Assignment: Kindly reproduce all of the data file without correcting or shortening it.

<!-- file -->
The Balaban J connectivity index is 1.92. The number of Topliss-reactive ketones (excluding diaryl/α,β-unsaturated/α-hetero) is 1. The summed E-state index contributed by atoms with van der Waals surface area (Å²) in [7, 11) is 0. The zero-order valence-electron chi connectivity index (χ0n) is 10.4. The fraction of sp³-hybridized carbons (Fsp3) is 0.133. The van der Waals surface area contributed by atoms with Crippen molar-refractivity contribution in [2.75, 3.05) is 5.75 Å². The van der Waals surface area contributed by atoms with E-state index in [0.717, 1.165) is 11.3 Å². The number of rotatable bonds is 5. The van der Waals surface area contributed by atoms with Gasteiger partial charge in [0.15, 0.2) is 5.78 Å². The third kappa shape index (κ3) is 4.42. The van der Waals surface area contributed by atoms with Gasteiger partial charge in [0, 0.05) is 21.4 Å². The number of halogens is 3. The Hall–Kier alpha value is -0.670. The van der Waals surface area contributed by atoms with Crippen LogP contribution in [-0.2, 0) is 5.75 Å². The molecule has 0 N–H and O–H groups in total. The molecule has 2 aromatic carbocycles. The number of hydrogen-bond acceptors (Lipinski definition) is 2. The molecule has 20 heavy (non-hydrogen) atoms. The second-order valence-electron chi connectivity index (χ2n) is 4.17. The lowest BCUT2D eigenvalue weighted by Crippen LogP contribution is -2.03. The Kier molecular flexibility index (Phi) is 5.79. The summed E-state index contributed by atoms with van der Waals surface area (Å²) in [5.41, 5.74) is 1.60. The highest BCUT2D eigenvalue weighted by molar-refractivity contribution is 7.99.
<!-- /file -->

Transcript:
The Balaban J connectivity index is 1.92. The number of Topliss-reactive ketones (excluding diaryl/α,β-unsaturated/α-hetero) is 1. The summed E-state index contributed by atoms with van der Waals surface area (Å²) in [7, 11) is 0. The zero-order valence-electron chi connectivity index (χ0n) is 10.4. The fraction of sp³-hybridized carbons (Fsp3) is 0.133. The van der Waals surface area contributed by atoms with Crippen molar-refractivity contribution in [2.75, 3.05) is 5.75 Å². The van der Waals surface area contributed by atoms with E-state index in [0.717, 1.165) is 11.3 Å². The number of rotatable bonds is 5. The van der Waals surface area contributed by atoms with Gasteiger partial charge in [0.15, 0.2) is 5.78 Å². The third kappa shape index (κ3) is 4.42. The van der Waals surface area contributed by atoms with Gasteiger partial charge in [0, 0.05) is 21.4 Å². The number of halogens is 3. The Hall–Kier alpha value is -0.670. The van der Waals surface area contributed by atoms with Crippen LogP contribution in [-0.2, 0) is 5.75 Å². The molecule has 0 N–H and O–H groups in total. The molecule has 2 aromatic carbocycles. The number of hydrogen-bond acceptors (Lipinski definition) is 2. The molecule has 20 heavy (non-hydrogen) atoms. The second-order valence-electron chi connectivity index (χ2n) is 4.17. The lowest BCUT2D eigenvalue weighted by Crippen LogP contribution is -2.03. The Kier molecular flexibility index (Phi) is 5.79. The summed E-state index contributed by atoms with van der Waals surface area (Å²) in [5.41, 5.74) is 1.60. The highest BCUT2D eigenvalue weighted by molar-refractivity contribution is 7.99.